Charting a voyage of nearly two thousand nautical miles from the Sunda Strait to Hong Kong
By LE SAGE, P. , 1734
£87,000
BUY

Carte depuis la fin du Detroit de la Sonde jusqu'a la fin D'Etroit de Banca faitte en l'anne 1734 – [Singapore Strait] – [South China Sea].

Asia Southeast Asia
  • Author: LE SAGE, P.
  • Publication place: [Probably Lorient
  • Publisher: La Compagnie perpétuelle des Indes]
  • Publication date: 1734.
  • Physical description: Three manuscript charts, on two different scales, but adjoining, pen and red and black ink with colour wash, on paper, laid down on blue linen, signed within the title cartouche (lower sheet only) on a paper overlay upper right.
  • Dimensions: 1100 by 680mm. (43.25 by 26.75 inches), each sheet
  • Inventory reference: 17525

Notes

A magnificent series of manuscript charts plotting a continuous route, of nearly two thousand nautical miles, for the voyage of Captain Louis Dryas in the French East Indiaman, ‘La Paix’, from the northeastern exit of the Sunda Strait to the estuary of the Pearl River in China: “Route du Vaisseau la Compagnie de Indes Paix Capitaine Monsieur Louis Dryas allant en Chine en 1733”.
Possibly a private commission, perhaps to commemorate one of the earliest voyages undertaken by the La Compagnie perpétuelle des Indes, according to new regulations that came into effect in September of 1733. These clearly defined the use of company vessels according to their destination, reserving voyages to China for the company’s largest vessels. Larger ships meant larger cargoes, and so greater financial reward. Many of these larger vessels had, until recently, been warships employed in the War of Polish Succession, which had ended with the “Pacte de Famille”, between France and Spain in February of 1733. The name of the vessel, La Paix, is undoubtedly significant.
The first, and most southern, sheet has all the hallmarks of grand
design. It is drawn on a very large scale, “Echelles des Lieux Francois a 20 au degrees”, has an unfinished but very decorative title-cartouche, two large decorative compass roses, and the port of Batavia on the north coast of Java is drawn in some detail. It extends from the northern-most exit of the Sunda Strait to the entrance, to the western tip of Bangka island and Palembang in Sumatra. Depth soundings are given throughout.
The untitled middle sheet, while drawn on the same scale, is altogether less decorative, perhaps indicating a waning of funds for the cartographer. Nevertheless, the chart shows clearly and accurately the islands of the Singapore Strait, including the (unnamed) island of Singapore, and the east coast of Malaysia, as far north as Tioman Island.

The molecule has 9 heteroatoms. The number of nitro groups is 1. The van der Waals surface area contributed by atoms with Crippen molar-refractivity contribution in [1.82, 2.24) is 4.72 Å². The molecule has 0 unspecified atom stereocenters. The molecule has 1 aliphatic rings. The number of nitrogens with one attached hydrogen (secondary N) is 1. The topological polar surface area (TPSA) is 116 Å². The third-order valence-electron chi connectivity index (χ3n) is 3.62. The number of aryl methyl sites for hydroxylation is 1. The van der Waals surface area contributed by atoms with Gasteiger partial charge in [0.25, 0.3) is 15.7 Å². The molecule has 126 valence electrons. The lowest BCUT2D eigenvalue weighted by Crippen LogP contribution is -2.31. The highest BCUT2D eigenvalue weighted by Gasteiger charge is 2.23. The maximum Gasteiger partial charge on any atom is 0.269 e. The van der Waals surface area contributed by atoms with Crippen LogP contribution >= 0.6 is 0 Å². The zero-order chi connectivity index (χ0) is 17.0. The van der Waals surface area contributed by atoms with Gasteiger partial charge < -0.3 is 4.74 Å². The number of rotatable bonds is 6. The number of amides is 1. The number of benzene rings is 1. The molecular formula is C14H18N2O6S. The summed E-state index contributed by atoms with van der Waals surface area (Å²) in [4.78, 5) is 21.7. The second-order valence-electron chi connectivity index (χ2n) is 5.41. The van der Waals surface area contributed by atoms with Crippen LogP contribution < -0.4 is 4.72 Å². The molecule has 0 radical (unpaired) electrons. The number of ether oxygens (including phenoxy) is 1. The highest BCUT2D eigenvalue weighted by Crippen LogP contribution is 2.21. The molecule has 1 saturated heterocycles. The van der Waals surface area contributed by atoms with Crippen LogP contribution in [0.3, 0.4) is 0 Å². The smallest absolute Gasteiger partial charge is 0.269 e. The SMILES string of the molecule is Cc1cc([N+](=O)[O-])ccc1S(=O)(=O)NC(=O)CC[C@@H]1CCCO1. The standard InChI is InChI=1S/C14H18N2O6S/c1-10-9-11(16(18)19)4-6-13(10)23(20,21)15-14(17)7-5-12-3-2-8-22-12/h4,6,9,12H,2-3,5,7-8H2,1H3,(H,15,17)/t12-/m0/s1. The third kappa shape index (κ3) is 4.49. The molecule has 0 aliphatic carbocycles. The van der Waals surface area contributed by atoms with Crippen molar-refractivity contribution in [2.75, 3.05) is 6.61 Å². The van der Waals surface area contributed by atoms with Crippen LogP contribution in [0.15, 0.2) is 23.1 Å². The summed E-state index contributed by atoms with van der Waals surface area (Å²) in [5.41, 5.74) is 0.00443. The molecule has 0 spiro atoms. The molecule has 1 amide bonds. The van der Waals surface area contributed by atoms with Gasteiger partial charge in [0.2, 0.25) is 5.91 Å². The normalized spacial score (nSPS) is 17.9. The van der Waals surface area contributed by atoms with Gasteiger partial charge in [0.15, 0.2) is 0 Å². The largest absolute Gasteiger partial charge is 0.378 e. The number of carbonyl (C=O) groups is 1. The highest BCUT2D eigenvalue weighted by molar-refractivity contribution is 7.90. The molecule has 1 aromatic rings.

The northernmost sheet, also untitled, is drawn on a much smaller scale, continues the voyage to the South China Sea, and includes the coastlines of Malaysia, Cambodia, Vietnam, Hainan, to the coast of mainland China beyond Hong Kong, where the voyage ends. Annotations, possibly in the hand of Captain Dryas himself, indicate where ‘La Paix’ was made to remain at “anchorage” at “Pto Caby”, and the “Embouchure dela Riviere de Canton”. The geography of the islands in the estuary is still a bit muddled, with present-day Hong Kong Island appearing as “I Lantoa”, opposite the mainland labeled as “Boca Lantao”. Macao appears as a distinct island. Nevertheless, Sage’s map precedes the publication of Jean-Baptiste Bourguignon D’Anville’s ‘Carte particuliere de l’entrée de Canton’, which attempts to accurately chart the islands of the Pearl River estuary, by a year; and Jacques Nicholas Bellin’s by fifteen.
The north coast of Borneo appears in some detail, and the westernmost coasts of Luzon and Mindanao in the Philippines, but Manila is just off the chart.
The French East India Company – Compagnie des Indes – had several iterations after its founding in 1664. The second company, La Compagnie perpétuelle des Indes, fell victim to the ambitions of the infamous financier John Law, and so it struggled during the 1720s, and few French expeditions to China were commissioned. However, during the 1730s about two Compagnie voyages were achieved a year, until 1745, when the war of the Austrian Succession, and then the Seven Years War, caused a hiatus in trading relations.

Bibliography

  1. Veyssiere 'Les Voyages Francais a la Chine (1720-1793)

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